# Canceling With Variables

• Aug 14th 2008, 09:17 AM
cmf0106
Canceling With Variables
The Author of this book does not really explain the process very thoroughly, consequently I am lost.

$\frac{72x}{18xy}$

to solve:
$\frac{4}{y} * \frac{18x}{18x} = \frac{4}{y}$

I am completely stumped as to how the author gets $\frac{4}{y}$ and $\frac{18x}{18x}$, if someone could please clarify and tell me the process, and why its implemented it would be greatly appreciated.

When I look at it I dont see why you cant just cancel out the x in the numerator and denominator and get $\frac{72}{18y} = \frac{4}{y}$ I dont understand how she sets it up at all.
• Aug 14th 2008, 10:47 AM
Twig
Hi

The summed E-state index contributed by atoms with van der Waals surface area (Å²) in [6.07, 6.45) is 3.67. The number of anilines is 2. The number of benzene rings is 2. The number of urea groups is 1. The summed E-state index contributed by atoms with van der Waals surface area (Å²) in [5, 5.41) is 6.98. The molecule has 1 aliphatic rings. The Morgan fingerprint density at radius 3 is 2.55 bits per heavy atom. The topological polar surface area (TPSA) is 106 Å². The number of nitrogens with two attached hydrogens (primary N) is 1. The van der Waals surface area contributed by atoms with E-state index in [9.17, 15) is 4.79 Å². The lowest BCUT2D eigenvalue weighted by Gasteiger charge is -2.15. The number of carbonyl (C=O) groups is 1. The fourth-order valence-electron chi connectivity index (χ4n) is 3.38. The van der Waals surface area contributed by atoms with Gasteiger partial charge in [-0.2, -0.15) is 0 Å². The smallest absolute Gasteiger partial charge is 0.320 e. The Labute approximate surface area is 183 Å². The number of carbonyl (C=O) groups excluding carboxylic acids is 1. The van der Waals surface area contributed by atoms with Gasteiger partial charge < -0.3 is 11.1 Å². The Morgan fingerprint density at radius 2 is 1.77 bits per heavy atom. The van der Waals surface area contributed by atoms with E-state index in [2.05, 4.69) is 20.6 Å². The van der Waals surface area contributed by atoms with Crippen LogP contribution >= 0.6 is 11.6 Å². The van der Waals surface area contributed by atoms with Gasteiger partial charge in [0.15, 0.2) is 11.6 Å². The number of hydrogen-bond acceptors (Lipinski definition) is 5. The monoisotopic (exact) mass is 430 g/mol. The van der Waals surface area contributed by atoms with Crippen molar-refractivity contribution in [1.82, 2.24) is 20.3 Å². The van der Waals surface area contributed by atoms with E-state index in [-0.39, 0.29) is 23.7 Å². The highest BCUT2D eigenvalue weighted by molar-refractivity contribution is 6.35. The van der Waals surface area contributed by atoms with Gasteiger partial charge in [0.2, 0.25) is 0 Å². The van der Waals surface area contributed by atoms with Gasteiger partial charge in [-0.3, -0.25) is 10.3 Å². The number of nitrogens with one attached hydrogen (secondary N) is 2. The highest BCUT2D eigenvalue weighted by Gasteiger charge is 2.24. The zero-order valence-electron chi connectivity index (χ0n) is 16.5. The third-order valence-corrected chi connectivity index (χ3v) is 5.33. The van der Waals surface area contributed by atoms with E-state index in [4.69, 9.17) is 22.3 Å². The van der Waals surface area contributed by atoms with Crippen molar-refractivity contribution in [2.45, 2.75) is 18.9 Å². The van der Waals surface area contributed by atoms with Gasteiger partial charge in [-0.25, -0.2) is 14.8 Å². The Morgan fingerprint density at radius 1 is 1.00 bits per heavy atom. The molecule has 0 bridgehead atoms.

The author has done nothing special.

Since you have an expression $\frac{72x}{18xy}$ with just factors in it, you CAN definetely "just cancel out" the x.
The author has simply broken out the GCF (greatest common factor) from both the $72x \ \mbox{and the} \ 18xy$

So $\mbox{GCF}(72x,18xy) \ = 18x$

Now the $18x$ gets cancelled out, and we´re left with just
$\frac{4}{y}$
• Aug 14th 2008, 11:37 AM
cmf0106
Ah many thanks. I learned GCF many years ago but this book, which is meant for beginners, jumps around from topic to topic. Even in the introduction of the book the author states she will build on previous material from chapter to chapter; however, GCF has not even been included this far. But at any rate many thanks for clarifying.

Also I know the same process must be going on here but how is the GCF of this expression 3x?

$\frac{6xy(2x-1)}{3x} = \frac{2y(2x-1)}{1} * \frac{3x}{3x} = 2y(2x-1)$

Looks like the 3 divides the 6 and the x just divides into the other x on the numerator.
• Aug 15th 2008, 01:47 AM
Twig
hi
The GCF here is definetely $3x$.

You always try to "cancel out" as much as possible when simplifying expressions. The key thing not to forget is that you can only cancel out factors!